A Canadian nuclear reactor that normally supplies about a third of the world's technetium-99m for medical imaging came back online this week after a 15-month shutdown for repairs that severely impaired physicians' ability to perform many needed tests. The situation was made even worse by the shutdown of a second reactor in the Netherlands that also produced significant amounts of the radioisotope. That reactor is expected to reopen next month.
The National Research Universal reactor in Chalk River, Canada, produces radioactive molybdenum-99, which has a half-life of only 66 hours and must be shipped immediately to hospitals and dispensing pharmacies throughout North America. It decays into technetium-99m, which has a half-life of only six hours and must be used quickly. That short half-life makes it ideal for many medical tests because it is eliminated from the body quickly, minimizing exposure to radiation. Before the shutdown of the Canadian reactor, the isotope was used for tests on nearly 55,000 Americans each day, such as those monitoring the flow of blood through the heart or checking for the spread of cancer to the bones.
But on May 19 of last year, the Chalk River reactor was shut down because of corrosion caused by leakage of heavy water. Authorities had hopes of reopening it by the end of the year, but the complexity of the necessary repairs and the difficulties of working in a radioactive environment slowed progress. Preliminary tests last week at low reactor power levels were successful and the reactor began operating at full power this week. Atomic Energy of Canada, which operates the reactor, said it expects to begin shipping molybdenum-99 to distributors by the end of the week. The agency estimated the cost of the breakdown, including repairs and lost sales, at $70 million.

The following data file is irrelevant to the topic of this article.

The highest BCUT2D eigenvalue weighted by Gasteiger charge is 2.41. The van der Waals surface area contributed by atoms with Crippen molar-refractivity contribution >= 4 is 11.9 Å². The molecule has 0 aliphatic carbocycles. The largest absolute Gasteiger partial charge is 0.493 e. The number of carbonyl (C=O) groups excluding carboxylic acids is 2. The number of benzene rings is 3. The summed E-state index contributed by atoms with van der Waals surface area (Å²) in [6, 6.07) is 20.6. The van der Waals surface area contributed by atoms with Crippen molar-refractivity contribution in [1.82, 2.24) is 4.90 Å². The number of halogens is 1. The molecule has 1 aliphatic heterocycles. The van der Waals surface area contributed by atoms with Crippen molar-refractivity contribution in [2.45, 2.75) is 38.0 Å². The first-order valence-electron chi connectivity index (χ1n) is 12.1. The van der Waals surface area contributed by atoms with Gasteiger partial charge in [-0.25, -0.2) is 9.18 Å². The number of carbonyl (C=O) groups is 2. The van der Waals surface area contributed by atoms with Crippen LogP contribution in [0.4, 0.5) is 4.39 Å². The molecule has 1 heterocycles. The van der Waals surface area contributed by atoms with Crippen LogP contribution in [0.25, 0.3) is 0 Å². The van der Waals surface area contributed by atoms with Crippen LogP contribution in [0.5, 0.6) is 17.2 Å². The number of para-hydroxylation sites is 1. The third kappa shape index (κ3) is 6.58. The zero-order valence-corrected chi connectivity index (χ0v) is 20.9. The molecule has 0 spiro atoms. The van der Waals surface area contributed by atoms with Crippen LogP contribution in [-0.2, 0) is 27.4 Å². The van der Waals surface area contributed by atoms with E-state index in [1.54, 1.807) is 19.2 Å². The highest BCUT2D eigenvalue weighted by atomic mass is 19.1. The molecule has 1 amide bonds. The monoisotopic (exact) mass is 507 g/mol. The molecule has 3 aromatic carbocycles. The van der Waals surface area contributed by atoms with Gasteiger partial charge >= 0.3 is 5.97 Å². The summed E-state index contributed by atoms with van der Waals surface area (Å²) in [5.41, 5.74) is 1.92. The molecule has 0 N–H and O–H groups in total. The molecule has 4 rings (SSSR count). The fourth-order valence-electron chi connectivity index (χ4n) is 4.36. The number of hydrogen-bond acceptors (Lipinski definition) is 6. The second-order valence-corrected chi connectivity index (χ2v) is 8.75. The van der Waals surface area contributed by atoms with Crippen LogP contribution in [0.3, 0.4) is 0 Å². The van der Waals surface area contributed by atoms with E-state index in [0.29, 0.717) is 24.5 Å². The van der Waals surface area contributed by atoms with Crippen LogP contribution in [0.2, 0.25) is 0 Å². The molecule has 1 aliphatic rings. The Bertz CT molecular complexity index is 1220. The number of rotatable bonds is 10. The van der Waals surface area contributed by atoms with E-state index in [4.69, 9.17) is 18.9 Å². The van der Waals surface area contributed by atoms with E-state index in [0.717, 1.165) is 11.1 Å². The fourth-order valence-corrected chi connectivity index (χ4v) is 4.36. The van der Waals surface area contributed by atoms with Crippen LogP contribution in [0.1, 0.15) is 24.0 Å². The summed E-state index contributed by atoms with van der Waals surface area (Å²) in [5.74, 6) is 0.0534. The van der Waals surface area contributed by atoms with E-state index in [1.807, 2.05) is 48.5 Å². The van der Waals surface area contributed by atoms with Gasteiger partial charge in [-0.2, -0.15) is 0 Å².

The second major molybdenum source, the High Flux Reactor in Petten, the Netherlands, has been offline since February for routine maintenance and repairs to corroded pipes. It is expected to be back to full power by Sept. 9.
The restart of the Chalk River reactor will provide some breathing room for American physicians, who rely heavily on the nuclear medicine tests, but the Society of Nuclear Medicine cautioned that the Canadian government plans to shut the reactor down permanently by 2016 and has no plans to replace it. The society is lobbying for the American Medical Isotopes Production Act, which would promote U.S. production of the valuable isotope, but the act has been hung up in the Senate.
Thomas H. Maugh II / Los Angeles Times